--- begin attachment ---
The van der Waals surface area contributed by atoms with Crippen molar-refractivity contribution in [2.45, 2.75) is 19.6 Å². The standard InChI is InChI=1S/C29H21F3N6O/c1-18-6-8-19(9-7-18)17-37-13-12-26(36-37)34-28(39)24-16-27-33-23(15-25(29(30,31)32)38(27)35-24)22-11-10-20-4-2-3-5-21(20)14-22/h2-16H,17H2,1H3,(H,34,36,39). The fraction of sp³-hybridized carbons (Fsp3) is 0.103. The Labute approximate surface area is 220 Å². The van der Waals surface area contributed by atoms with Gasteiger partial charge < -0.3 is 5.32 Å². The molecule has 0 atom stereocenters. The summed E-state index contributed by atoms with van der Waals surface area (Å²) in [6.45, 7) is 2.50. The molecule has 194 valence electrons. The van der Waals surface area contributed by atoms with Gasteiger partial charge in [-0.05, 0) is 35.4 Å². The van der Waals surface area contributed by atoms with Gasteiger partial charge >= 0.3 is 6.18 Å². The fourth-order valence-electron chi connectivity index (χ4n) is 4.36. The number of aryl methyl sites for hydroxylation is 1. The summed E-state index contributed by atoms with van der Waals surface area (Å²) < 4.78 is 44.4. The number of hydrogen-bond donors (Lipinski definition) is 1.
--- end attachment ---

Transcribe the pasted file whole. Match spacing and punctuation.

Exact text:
The van der Waals surface area contributed by atoms with Crippen molar-refractivity contribution in [2.45, 2.75) is 19.6 Å². The standard InChI is InChI=1S/C29H21F3N6O/c1-18-6-8-19(9-7-18)17-37-13-12-26(36-37)34-28(39)24-16-27-33-23(15-25(29(30,31)32)38(27)35-24)22-11-10-20-4-2-3-5-21(20)14-22/h2-16H,17H2,1H3,(H,34,36,39). The fraction of sp³-hybridized carbons (Fsp3) is 0.103. The Labute approximate surface area is 220 Å². The van der Waals surface area contributed by atoms with Gasteiger partial charge < -0.3 is 5.32 Å². The molecule has 0 atom stereocenters. The summed E-state index contributed by atoms with van der Waals surface area (Å²) in [6.45, 7) is 2.50. The molecule has 194 valence electrons. The van der Waals surface area contributed by atoms with Gasteiger partial charge in [-0.05, 0) is 35.4 Å². The van der Waals surface area contributed by atoms with Gasteiger partial charge >= 0.3 is 6.18 Å². The fourth-order valence-electron chi connectivity index (χ4n) is 4.36. The number of aryl methyl sites for hydroxylation is 1. The summed E-state index contributed by atoms with van der Waals surface area (Å²) < 4.78 is 44.4. The number of hydrogen-bond donors (Lipinski definition) is 1.